I would like to respond to the article written by one Mr Abdul Musah on the passage of the ROPA Bill and his conclusions that the bill poses a threat to peace and tranquillity in Ghana, to the extent that he draws parallels with the Ivory Coast. I hope you can publish this article on your website.
Mr Musah, what I can't get my head round about your position most of all is the constant threat of mayhem and blood-letting you and other opponents of the bill raise on an issue which, regardless of the passion it ignites, is essentially about extending NOT DEPRIVING voting rights. Why that is so bad is beyond me. You may see yourself as a foreign Ghanaian because you are domiciled in Canada but I don't see myself in similar light simply because I am permanently resident in the UK. In fact I do see myself as a bona fide Ghanaian, who although physically lives outside of the geographical boundaries of Ghana, however does feel and contribute to the development of the land. You may choose to devalue that contribution according to your own criteria but I don't see it that way.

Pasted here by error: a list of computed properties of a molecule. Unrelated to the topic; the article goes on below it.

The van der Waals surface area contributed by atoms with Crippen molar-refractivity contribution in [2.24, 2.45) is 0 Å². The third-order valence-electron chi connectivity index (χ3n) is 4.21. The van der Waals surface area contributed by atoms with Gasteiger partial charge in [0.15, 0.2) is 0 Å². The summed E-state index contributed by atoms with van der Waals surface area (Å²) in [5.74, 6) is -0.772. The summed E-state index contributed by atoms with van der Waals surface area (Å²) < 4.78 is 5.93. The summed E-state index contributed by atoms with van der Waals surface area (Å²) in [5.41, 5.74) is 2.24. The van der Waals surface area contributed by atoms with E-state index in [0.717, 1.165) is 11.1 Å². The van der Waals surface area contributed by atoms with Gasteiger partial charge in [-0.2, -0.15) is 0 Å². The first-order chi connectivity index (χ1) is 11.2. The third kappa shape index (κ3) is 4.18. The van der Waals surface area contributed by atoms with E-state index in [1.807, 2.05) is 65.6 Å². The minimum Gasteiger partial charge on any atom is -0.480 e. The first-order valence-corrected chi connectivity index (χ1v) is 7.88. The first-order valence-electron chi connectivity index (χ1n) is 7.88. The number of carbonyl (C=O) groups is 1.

Essentially, as far as you are concerned, ROPA is not a constitutional right but a privilege, and that it is also a recipe for violence because "it is a bill only for the purposes of sustaining NPP's grab to power." Excuse me but the biggest trouble with the NDC is their collective problem with amnesia. What did your lot NOT do to hold on to power, when Ministers of State even thought the best use of their time was to ferry ballot boxes around, colonise the air-waves by turning the state broadcaster into the personal fiefdom of the president and his wife, use the police and army to intimidate leading opposition figures, to mention but a few? If Ghana didn't go the Ivory Coast way under those circumstances, ROPA is NOT going to unleash that, whatever you threaten from your cosy location in Canada, I humbly submit. Just a small lesson in democracy; every political party exist to win and use power, hopefully for the ostensible reason of advancing the course of the people in welfare and security terms. On that score the NPP is doing nothing wrong by extending voting rights. And if extending that right to Ghanaians abroad means they tap into a rich voting mine field and win the most to retain power, then so be it. Your gripe most of all seems to be that Ghanaians abroad, should be disenfranchised simply because they are out there out of personal volition (in arguably the majority of cases but not all). And for what reason? Because, allegedly the NPP governing party think majority of Ghanaians abroad are sympathetic to their views, but which party, seeing an advantage in the electoral process that doesn't involve depriving others of the franchise would not exploit it? Why won't the NDC try to win the hearts and minds of Ghanaians abroad if they believe their numbers are significant enough to make a difference in the over all votes cast?